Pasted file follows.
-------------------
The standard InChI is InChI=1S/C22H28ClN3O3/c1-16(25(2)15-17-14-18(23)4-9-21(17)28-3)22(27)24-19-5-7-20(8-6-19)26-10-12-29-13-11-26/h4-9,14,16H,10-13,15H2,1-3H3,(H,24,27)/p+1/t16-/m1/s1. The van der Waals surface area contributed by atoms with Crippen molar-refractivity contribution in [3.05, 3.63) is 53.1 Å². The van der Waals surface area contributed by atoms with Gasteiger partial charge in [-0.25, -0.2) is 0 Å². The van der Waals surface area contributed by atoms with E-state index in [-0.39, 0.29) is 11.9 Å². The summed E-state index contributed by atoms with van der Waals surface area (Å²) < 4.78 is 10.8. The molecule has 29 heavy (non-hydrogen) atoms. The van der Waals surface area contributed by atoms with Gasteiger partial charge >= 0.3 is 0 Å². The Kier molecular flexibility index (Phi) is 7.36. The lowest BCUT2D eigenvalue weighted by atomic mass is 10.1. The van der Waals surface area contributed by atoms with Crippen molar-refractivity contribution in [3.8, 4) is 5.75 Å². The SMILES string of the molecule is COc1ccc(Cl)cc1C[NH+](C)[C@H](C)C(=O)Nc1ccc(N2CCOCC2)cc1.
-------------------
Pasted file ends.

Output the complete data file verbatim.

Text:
The standard InChI is InChI=1S/C22H28ClN3O3/c1-16(25(2)15-17-14-18(23)4-9-21(17)28-3)22(27)24-19-5-7-20(8-6-19)26-10-12-29-13-11-26/h4-9,14,16H,10-13,15H2,1-3H3,(H,24,27)/p+1/t16-/m1/s1. The van der Waals surface area contributed by atoms with Crippen molar-refractivity contribution in [3.05, 3.63) is 53.1 Å². The van der Waals surface area contributed by atoms with Gasteiger partial charge in [-0.25, -0.2) is 0 Å². The van der Waals surface area contributed by atoms with E-state index in [-0.39, 0.29) is 11.9 Å². The summed E-state index contributed by atoms with van der Waals surface area (Å²) < 4.78 is 10.8. The molecule has 29 heavy (non-hydrogen) atoms. The van der Waals surface area contributed by atoms with Gasteiger partial charge >= 0.3 is 0 Å². The Kier molecular flexibility index (Phi) is 7.36. The lowest BCUT2D eigenvalue weighted by atomic mass is 10.1. The van der Waals surface area contributed by atoms with Crippen molar-refractivity contribution in [3.8, 4) is 5.75 Å². The SMILES string of the molecule is COc1ccc(Cl)cc1C[NH+](C)[C@H](C)C(=O)Nc1ccc(N2CCOCC2)cc1.